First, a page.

toe, tow

The words toe, tow sound the same but have different meanings and spellings. Why do toe, tow sound the same even though they are completely different words?

The answer is simple: toe, tow are homophones of the English language.

  1. :: noun

    One of the digits of a vertebrate.

  2. :: noun

    The forepart of a foot or hoof.

  3. :: noun

    The terminal segment of an invertebrate's limb.

  4. :: noun

    The part of a sock, shoe, or boot that covers the digits of the foot.

  1. :: noun

    Something, such as a tugboat, that tows.

  2. :: verb-transitive

    To draw or pull behind by a chain or line: a tugboat towing a barge. See Synonyms at pull.

  3. :: noun

    The act or an instance of towing.

  4. :: noun

    The condition of being towed: a car with a trailer in tow.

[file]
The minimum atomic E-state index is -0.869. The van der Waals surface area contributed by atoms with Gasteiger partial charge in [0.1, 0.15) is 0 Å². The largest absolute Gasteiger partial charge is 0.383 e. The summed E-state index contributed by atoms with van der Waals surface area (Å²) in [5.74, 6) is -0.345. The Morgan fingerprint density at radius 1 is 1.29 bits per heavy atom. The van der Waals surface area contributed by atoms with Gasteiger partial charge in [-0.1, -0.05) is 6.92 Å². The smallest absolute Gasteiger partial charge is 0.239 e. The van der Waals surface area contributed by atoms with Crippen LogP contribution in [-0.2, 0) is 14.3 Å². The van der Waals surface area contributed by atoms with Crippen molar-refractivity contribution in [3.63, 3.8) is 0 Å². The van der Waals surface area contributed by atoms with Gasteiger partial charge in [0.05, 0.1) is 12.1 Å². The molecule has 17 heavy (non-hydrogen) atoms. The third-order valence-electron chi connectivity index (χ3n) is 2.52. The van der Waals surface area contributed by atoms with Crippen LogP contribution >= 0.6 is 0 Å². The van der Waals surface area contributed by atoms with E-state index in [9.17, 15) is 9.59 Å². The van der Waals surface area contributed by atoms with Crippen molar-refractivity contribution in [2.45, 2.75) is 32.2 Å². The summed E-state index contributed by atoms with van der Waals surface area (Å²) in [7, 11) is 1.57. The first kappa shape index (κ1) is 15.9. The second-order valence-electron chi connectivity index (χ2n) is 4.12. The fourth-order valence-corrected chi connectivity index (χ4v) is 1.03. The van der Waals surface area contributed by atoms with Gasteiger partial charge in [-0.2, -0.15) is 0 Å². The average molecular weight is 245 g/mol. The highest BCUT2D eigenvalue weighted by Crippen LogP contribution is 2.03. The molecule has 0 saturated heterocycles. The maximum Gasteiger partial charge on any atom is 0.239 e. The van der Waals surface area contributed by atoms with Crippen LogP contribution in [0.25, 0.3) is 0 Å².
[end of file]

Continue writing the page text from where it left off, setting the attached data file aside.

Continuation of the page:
Definitions from The American Heritage® Dictionary of the English Language, 4th Edition and Wordnik.

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About Homophones

Homophones (literally "same sound") are usually defined as words that share the same pronunciation, regardless of how they are spelled.

If they are spelled the same then they are also homographs (and homonyms); if they are spelled differently then they are also heterographs (literally "different writing").